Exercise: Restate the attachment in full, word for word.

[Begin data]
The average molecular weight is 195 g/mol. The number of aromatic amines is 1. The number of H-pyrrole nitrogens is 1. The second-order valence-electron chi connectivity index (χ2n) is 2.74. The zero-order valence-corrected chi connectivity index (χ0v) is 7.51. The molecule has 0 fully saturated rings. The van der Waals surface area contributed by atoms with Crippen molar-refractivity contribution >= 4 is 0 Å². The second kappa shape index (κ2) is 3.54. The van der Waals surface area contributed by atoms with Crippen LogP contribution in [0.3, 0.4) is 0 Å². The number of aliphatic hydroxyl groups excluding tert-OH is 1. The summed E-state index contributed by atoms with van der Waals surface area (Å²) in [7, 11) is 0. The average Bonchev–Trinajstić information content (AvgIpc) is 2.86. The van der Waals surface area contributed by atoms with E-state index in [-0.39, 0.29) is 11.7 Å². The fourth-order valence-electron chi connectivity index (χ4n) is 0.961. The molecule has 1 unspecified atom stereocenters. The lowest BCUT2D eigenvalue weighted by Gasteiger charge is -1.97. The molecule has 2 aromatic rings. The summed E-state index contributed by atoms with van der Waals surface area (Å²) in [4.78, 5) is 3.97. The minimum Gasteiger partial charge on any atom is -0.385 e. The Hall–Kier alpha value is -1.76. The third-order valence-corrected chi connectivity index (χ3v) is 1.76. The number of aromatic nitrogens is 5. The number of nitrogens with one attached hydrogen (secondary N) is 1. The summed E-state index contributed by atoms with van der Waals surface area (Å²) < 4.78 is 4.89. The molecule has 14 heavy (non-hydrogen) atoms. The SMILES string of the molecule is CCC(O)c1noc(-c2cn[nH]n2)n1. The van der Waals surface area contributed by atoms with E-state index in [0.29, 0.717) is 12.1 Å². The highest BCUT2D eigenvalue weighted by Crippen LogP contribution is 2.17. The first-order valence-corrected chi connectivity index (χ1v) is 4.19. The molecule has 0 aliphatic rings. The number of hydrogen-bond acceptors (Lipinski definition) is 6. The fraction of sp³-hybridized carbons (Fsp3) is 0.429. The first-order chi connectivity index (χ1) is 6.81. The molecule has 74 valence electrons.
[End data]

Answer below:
The average molecular weight is 195 g/mol. The number of aromatic amines is 1. The number of H-pyrrole nitrogens is 1. The second-order valence-electron chi connectivity index (χ2n) is 2.74. The zero-order valence-corrected chi connectivity index (χ0v) is 7.51. The molecule has 0 fully saturated rings. The van der Waals surface area contributed by atoms with Crippen molar-refractivity contribution >= 4 is 0 Å². The second kappa shape index (κ2) is 3.54. The van der Waals surface area contributed by atoms with Crippen LogP contribution in [0.3, 0.4) is 0 Å². The number of aliphatic hydroxyl groups excluding tert-OH is 1. The summed E-state index contributed by atoms with van der Waals surface area (Å²) in [7, 11) is 0. The average Bonchev–Trinajstić information content (AvgIpc) is 2.86. The van der Waals surface area contributed by atoms with E-state index in [-0.39, 0.29) is 11.7 Å². The fourth-order valence-electron chi connectivity index (χ4n) is 0.961. The molecule has 1 unspecified atom stereocenters. The lowest BCUT2D eigenvalue weighted by Gasteiger charge is -1.97. The molecule has 2 aromatic rings. The summed E-state index contributed by atoms with van der Waals surface area (Å²) in [4.78, 5) is 3.97. The minimum Gasteiger partial charge on any atom is -0.385 e. The Hall–Kier alpha value is -1.76. The third-order valence-corrected chi connectivity index (χ3v) is 1.76. The number of aromatic nitrogens is 5. The number of nitrogens with one attached hydrogen (secondary N) is 1. The summed E-state index contributed by atoms with van der Waals surface area (Å²) < 4.78 is 4.89. The molecule has 14 heavy (non-hydrogen) atoms. The SMILES string of the molecule is CCC(O)c1noc(-c2cn[nH]n2)n1. The van der Waals surface area contributed by atoms with E-state index in [0.29, 0.717) is 12.1 Å². The highest BCUT2D eigenvalue weighted by Crippen LogP contribution is 2.17. The first-order valence-corrected chi connectivity index (χ1v) is 4.19. The molecule has 0 aliphatic rings. The number of hydrogen-bond acceptors (Lipinski definition) is 6. The fraction of sp³-hybridized carbons (Fsp3) is 0.429. The first-order chi connectivity index (χ1) is 6.81. The molecule has 74 valence electrons.